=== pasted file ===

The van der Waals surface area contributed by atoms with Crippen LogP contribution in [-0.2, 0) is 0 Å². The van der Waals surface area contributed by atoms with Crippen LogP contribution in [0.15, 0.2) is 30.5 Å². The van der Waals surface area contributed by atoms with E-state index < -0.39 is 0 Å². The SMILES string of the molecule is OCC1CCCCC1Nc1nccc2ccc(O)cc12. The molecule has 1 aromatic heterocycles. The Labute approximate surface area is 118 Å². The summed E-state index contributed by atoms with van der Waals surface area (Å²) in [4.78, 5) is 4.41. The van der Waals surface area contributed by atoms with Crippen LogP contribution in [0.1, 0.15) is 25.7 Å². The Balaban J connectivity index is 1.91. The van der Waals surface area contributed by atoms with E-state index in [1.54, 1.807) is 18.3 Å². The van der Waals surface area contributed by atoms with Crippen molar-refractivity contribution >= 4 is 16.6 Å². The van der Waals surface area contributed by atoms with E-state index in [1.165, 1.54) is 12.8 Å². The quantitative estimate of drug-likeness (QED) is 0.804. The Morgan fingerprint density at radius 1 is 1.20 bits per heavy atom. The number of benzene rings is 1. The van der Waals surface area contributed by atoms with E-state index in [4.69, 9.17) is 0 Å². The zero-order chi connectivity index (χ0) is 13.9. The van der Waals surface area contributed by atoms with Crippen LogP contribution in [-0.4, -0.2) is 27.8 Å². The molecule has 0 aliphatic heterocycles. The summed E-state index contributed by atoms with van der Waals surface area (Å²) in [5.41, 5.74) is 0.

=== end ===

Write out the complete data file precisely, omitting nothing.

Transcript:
The van der Waals surface area contributed by atoms with Crippen LogP contribution in [-0.2, 0) is 0 Å². The van der Waals surface area contributed by atoms with Crippen LogP contribution in [0.15, 0.2) is 30.5 Å². The van der Waals surface area contributed by atoms with E-state index < -0.39 is 0 Å². The SMILES string of the molecule is OCC1CCCCC1Nc1nccc2ccc(O)cc12. The molecule has 1 aromatic heterocycles. The Labute approximate surface area is 118 Å². The summed E-state index contributed by atoms with van der Waals surface area (Å²) in [4.78, 5) is 4.41. The van der Waals surface area contributed by atoms with Crippen LogP contribution in [0.1, 0.15) is 25.7 Å². The Balaban J connectivity index is 1.91. The van der Waals surface area contributed by atoms with E-state index in [1.54, 1.807) is 18.3 Å². The van der Waals surface area contributed by atoms with Crippen molar-refractivity contribution >= 4 is 16.6 Å². The van der Waals surface area contributed by atoms with E-state index in [1.165, 1.54) is 12.8 Å². The quantitative estimate of drug-likeness (QED) is 0.804. The Morgan fingerprint density at radius 1 is 1.20 bits per heavy atom. The number of benzene rings is 1. The van der Waals surface area contributed by atoms with E-state index in [4.69, 9.17) is 0 Å². The zero-order chi connectivity index (χ0) is 13.9. The van der Waals surface area contributed by atoms with Crippen LogP contribution in [-0.4, -0.2) is 27.8 Å². The molecule has 0 aliphatic heterocycles. The summed E-state index contributed by atoms with van der Waals surface area (Å²) in [5.41, 5.74) is 0.